Local community groups can help your Reach Out and Read program site with fundraising for books, volunteer recruitment, community visibility, and publicity. Reach Out and Read program sites often work with the following groups:

  • High school and college community service groups
  • Civic groups (e.g., Lions Club, Rotary Club, Kiwanis, Junior League)
  • Municipal literacy initiatives
  • Libraries
  • Faith-based organizations

7. Who is in charge of running Reach Out and Read at our program site?
There are two primary roles at each Reach Out and Read program site: the Medical Consultant and Program Coordinator.

8. We want to become a Reach Out and Read Program - what steps should we take now?

  • Review information and steps (above) on how to Start A Program
  • Begin the online application at www.myROR.org
  • Develop a fundraising plan to generate support for your books
  • Contact Kris Hoplin, Reach Out and Read Program Director, with questions (kris@reachoutandreadMN.org).

9. How will our staff be trained in the Reach Out and Read model?

  • Medical providers must complete the Reach Out and Read online CME Course, which offers 1.25 level-one CME credits. After your program site's completed application has been approved, each participating provider will receive individual login information to complete the 1-hour course. 
  • Your program coordinator will have access to an archived Webinar for new Reach Out and Read Coordinators as soon as your clinic's application is approved.
  • Many sites find it helpful to orient the entire practice, including medical assistants and non-medical personnel, during an all-staff meeting. This builds enthusiasm for, commitment to, and understanding of the Reach Out and Read program and model. It also includes them in discussions about which systems are best put into place for: getting the books to the exam rooms, the practical issues such as book storage and a tracking system, as well as ideas for creating your literacy-rich waiting room. Reach Out and Read Minnesota staff may be able to visit the clinic or attend a meeting with clinic staff. 

10. What books should we choose for our families?
The Reach Out and Read model calls for the provider to give a new, age- and culturally-appropriate book in the exam room at each well-child visit. There are a number of ways that you can procure books for your program site.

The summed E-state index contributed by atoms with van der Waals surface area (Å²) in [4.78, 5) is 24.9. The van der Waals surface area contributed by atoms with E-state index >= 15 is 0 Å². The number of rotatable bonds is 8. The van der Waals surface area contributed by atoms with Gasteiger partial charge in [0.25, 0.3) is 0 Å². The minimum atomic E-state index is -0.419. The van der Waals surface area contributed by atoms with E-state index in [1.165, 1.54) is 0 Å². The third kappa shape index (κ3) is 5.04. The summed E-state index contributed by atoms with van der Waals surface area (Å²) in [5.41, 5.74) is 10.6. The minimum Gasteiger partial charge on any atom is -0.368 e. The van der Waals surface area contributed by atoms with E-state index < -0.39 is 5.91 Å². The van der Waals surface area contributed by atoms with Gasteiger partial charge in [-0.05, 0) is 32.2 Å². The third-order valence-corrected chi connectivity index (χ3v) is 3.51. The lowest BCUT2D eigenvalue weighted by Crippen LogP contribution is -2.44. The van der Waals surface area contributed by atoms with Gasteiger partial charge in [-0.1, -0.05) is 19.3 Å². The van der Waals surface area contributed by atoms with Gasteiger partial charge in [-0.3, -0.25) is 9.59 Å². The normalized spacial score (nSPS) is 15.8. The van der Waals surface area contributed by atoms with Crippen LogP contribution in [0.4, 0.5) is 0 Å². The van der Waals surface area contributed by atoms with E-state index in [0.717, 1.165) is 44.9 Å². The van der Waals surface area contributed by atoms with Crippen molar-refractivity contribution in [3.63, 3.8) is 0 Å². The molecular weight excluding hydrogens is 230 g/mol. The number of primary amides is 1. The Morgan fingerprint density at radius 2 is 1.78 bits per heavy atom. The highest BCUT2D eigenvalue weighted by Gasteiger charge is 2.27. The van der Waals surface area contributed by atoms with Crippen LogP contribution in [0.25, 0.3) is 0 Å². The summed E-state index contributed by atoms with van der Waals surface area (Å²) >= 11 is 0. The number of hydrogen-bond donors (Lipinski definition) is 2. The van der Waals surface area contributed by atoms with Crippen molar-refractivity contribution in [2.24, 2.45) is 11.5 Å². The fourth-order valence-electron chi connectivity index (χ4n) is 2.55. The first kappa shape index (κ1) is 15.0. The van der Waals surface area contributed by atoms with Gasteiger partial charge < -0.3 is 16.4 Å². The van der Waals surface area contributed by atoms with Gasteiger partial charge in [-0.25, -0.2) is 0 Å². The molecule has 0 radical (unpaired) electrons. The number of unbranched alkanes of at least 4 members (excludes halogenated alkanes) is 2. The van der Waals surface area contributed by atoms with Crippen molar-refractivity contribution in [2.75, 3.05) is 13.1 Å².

Reach Out and Read vendor partners each publish book catalogs available to approved programs. Reach Out and Read programs may also choose to purchase high-quality children's books through book specials offered by other publishers and book distributors. We routinely post such offers on myROR.org. You can also ask local individuals, service organizations and booksellers to hold book drives for NEW books for your program site.

The Reach Out and Read Program Coordinator Manual has a section devoted to children's books, as well as suggestions for ordering, tracking, and storing your book supply.  You will get access to the manual when your site's application has been approved. Reach Out and Read Minnesota staff can also provide tips and advice.

Many Reach Out and Read programs also like to have gently-used books available in the waiting areas for parents to share with children as they wait, for siblings tagging along to the checkup, for sick visits, and/or for visits outside the age guidelines of the program. Gently-used children's book drives can be hosted by school children, scouting troops, faith-based groups, Rotary and Lions Clubs, etc.

11. How can we create a literacy-rich environment?
Reach Out and Read program sites recognize that literacy awareness and encouragement starts even before the appointment begins, in the waiting areas and exam rooms. An environment that fosters reading and is filled with literacy resources can reinforce the anticipatory guidance offered during the well-child visit. Since children and parents sometimes spend time waiting, this time can be well spent sharing books together! 

  • A basket or bookshelf of donated, gently-used children's books can be placed in almost any area.
  • Larger waiting areas might create a separate children's reading area, complete with bookshelf/bookcase full of used books, child-sized chairs and table, and a colorful rug.
  • Reach Out and Read has poster designs (such as our Reading Tips of Milestones or Early Literacy Development) for you to print out and hang on waiting room walls.
  • Post information about the local library: location, story hours, how to get a library card, etc.
  • When possible, recruit volunteers to read aloud! This models the techniques - and joys - of reading aloud.
  • Display photos of providers or local celebrities reading to children.
  • Provider pamphlets or information about health literacy, family literacy, and ESOL (English for speakers of other languages) resources available in the community.
  • Encourage all clinic staff to help promote literacy and reading together. We often hear that the receptionist, upon check-out, will ask the child, "What book did you get today?"  
  • Review the American Academy of Pediatrics Books Build Connections Literacy Toolkit for additional tips and ideas on promoting reading aloud. 

Have another question about Reach Out and Read?
Contact Kris Hoplin, Program Director, at kris@reachoutandreadMN.org or 612-250-1217.